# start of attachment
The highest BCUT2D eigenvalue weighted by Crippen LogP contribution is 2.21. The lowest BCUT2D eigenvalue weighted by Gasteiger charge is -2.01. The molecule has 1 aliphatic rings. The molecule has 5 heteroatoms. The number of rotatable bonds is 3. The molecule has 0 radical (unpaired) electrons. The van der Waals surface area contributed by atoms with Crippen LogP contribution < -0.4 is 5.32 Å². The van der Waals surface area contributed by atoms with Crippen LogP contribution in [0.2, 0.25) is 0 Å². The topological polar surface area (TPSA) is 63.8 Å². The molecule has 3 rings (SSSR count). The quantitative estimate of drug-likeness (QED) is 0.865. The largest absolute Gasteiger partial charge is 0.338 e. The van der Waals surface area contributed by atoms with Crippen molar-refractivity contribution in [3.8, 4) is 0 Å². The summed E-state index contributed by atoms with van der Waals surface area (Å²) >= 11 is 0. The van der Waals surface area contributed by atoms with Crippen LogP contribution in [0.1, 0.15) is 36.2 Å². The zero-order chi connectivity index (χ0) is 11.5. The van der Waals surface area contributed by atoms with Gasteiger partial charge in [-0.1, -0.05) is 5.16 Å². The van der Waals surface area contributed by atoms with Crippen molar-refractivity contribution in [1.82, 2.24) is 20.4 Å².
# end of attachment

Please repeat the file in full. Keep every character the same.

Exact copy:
The highest BCUT2D eigenvalue weighted by Crippen LogP contribution is 2.21. The lowest BCUT2D eigenvalue weighted by Gasteiger charge is -2.01. The molecule has 1 aliphatic rings. The molecule has 5 heteroatoms. The number of rotatable bonds is 3. The molecule has 0 radical (unpaired) electrons. The van der Waals surface area contributed by atoms with Crippen LogP contribution < -0.4 is 5.32 Å². The van der Waals surface area contributed by atoms with Crippen LogP contribution in [0.2, 0.25) is 0 Å². The topological polar surface area (TPSA) is 63.8 Å². The molecule has 3 rings (SSSR count). The quantitative estimate of drug-likeness (QED) is 0.865. The largest absolute Gasteiger partial charge is 0.338 e. The van der Waals surface area contributed by atoms with Crippen molar-refractivity contribution in [3.8, 4) is 0 Å². The summed E-state index contributed by atoms with van der Waals surface area (Å²) >= 11 is 0. The van der Waals surface area contributed by atoms with Crippen LogP contribution in [0.1, 0.15) is 36.2 Å². The zero-order chi connectivity index (χ0) is 11.5. The van der Waals surface area contributed by atoms with Gasteiger partial charge in [-0.1, -0.05) is 5.16 Å². The van der Waals surface area contributed by atoms with Crippen molar-refractivity contribution in [1.82, 2.24) is 20.4 Å².